A birthday hiking trip in Toscana, Italia in late 2015 started changing things.  Stepping out of my hotel the first morning in Firenze, I noticed a poster with the name “Il Volo,” (which was probably an ad for a CD or something).  The name struck me funny, since I was standing outside the Santa Maria Novella train station, not the airport!   I took a good look, and recognized one of the young men in the photo, the one in the eyeglasses, which were no longer red.  The tallest one now had a

Chiesa Santa Croce. The Notte Magica concert was held on the piazza in front of this beautiful façade.

striking young man’s face and an earring, and lost his round cheeks.  The youngest one was starting to look like a matinee idol.  My second thought was, “They had spectacular voices even as young teens.  I wonder what they sound like now?”  My first thought was “Italian boys really grow up well, don’t they?”  The answer to what they sound like came quickly.  The guys had won San Remo earlier that year, so the radios in some of the negozi in Firenza, Pienza, Volterra, and Volpaia, played “Grande Amore,” occasionally.  That was my Benvenuti in Toscana: my Welcome to Tuscany, Il Volo style. 

Ecco Che Arrive Il Bello (Here Comes the Funny Part)

Back in Colorado the following autumn, I got irritated at a friend who kept calling me to turn on the TV and watch PBS while I was trying to take a nap after a long workout.  I finally gave in.  There were the three faces from the poster, now in tuxedoes with even more stellar voices, shaking the Piazza di Santa Croce with Maestro Placido Domingo.  That did it!  No mistaking who they were now.  This time I got irritated that I had been in that piazza six months too soon.

But I already derived great pleasure from Il Volo’s music even before I ever went to my first concert.  These three boys always seem to be associated with good things happening in my family.  I will always keep the warm memory of my son (a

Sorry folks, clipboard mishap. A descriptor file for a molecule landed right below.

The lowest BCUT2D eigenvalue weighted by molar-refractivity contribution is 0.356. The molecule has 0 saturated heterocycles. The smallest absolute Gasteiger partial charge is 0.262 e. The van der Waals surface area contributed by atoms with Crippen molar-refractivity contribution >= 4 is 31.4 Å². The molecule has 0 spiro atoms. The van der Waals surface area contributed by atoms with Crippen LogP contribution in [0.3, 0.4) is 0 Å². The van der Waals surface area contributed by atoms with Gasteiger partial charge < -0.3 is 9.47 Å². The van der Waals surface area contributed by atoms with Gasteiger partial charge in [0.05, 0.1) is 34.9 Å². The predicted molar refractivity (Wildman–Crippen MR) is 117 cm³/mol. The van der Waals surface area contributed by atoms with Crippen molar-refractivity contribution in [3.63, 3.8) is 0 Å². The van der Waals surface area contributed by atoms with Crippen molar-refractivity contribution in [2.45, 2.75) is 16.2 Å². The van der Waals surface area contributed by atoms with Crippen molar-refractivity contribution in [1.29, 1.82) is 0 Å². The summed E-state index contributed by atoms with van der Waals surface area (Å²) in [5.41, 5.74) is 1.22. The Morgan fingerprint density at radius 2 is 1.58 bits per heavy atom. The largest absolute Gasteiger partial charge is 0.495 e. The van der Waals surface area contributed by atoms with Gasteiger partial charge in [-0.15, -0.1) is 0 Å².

Tempio Maggiore Synagogue of Florence.  Almost a next door neighbor to Santa Croce.  It’s home to some of the best cantorial in Europe.

drummer and baritone) and his sweetheart Anya (a soprano), eating dinner Italian style al fresco on my deck, announcing their engagement to me to the background music of Il Volo’s recording of “L’Amore Si Muove.” 

When I took my third or fourth trip to Italy, my first to Sicily, in 2018 I was frustrated that due to the needs of one of our group, we scheduled the trip so we reached Taormina just a few days after the Il Volo concert there was over.  It was

The Teatro Antico in Taormina with the beautiful backdrop of Mt. Aetna, which becomes the stage for Andrea Bocelli, Il Volo, and others.

obvious, though, that Il Volo’s presence in the Italian press had expanded since 2015, mostly for the better.  They were on covers and center spreads in magazines in many of the edicole (newsstands), on the coffee table magazines in my hotel, the CD displays in the music store.  Buon per loro! (Good for them!)

Next time:  Finalmente!  At long last, I attend my first Il Volo concert.  I decided my first should, of course, be in Italy, where the guys harass each other in Italian and everyone knows all the lyrics . . .







This is what happens when everyone knows all the words to every verse.